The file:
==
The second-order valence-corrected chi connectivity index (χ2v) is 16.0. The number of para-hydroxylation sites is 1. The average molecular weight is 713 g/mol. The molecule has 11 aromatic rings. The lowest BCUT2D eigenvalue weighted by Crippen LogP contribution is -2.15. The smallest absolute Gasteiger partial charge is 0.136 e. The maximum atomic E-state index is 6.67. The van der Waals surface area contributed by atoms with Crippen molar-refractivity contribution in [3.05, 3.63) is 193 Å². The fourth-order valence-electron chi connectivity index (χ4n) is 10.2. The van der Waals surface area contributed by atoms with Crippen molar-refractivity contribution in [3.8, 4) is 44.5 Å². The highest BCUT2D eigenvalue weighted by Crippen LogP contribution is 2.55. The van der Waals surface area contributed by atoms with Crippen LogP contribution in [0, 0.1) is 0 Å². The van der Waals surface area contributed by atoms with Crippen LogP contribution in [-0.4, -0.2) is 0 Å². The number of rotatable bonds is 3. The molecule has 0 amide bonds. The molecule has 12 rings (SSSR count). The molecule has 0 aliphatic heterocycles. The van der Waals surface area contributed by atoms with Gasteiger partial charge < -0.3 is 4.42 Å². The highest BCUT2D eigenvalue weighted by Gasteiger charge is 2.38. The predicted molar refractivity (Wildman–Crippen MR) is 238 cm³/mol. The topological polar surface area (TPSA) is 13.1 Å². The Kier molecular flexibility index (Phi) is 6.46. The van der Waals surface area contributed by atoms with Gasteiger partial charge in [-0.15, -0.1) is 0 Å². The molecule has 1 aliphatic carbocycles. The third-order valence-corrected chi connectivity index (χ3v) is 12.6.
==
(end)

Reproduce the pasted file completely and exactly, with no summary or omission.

The second-order valence-corrected chi connectivity index (χ2v) is 16.0. The number of para-hydroxylation sites is 1. The average molecular weight is 713 g/mol. The molecule has 11 aromatic rings. The lowest BCUT2D eigenvalue weighted by Crippen LogP contribution is -2.15. The smallest absolute Gasteiger partial charge is 0.136 e. The maximum atomic E-state index is 6.67. The van der Waals surface area contributed by atoms with Crippen molar-refractivity contribution in [3.05, 3.63) is 193 Å². The fourth-order valence-electron chi connectivity index (χ4n) is 10.2. The van der Waals surface area contributed by atoms with Crippen molar-refractivity contribution in [3.8, 4) is 44.5 Å². The highest BCUT2D eigenvalue weighted by Crippen LogP contribution is 2.55. The van der Waals surface area contributed by atoms with Crippen LogP contribution in [0, 0.1) is 0 Å². The van der Waals surface area contributed by atoms with Crippen LogP contribution in [-0.4, -0.2) is 0 Å². The number of rotatable bonds is 3. The molecule has 0 amide bonds. The molecule has 12 rings (SSSR count). The molecule has 0 aliphatic heterocycles. The van der Waals surface area contributed by atoms with Gasteiger partial charge < -0.3 is 4.42 Å². The highest BCUT2D eigenvalue weighted by Gasteiger charge is 2.38. The predicted molar refractivity (Wildman–Crippen MR) is 238 cm³/mol. The topological polar surface area (TPSA) is 13.1 Å². The Kier molecular flexibility index (Phi) is 6.46. The van der Waals surface area contributed by atoms with Gasteiger partial charge in [-0.15, -0.1) is 0 Å². The molecule has 1 aliphatic carbocycles. The third-order valence-corrected chi connectivity index (χ3v) is 12.6.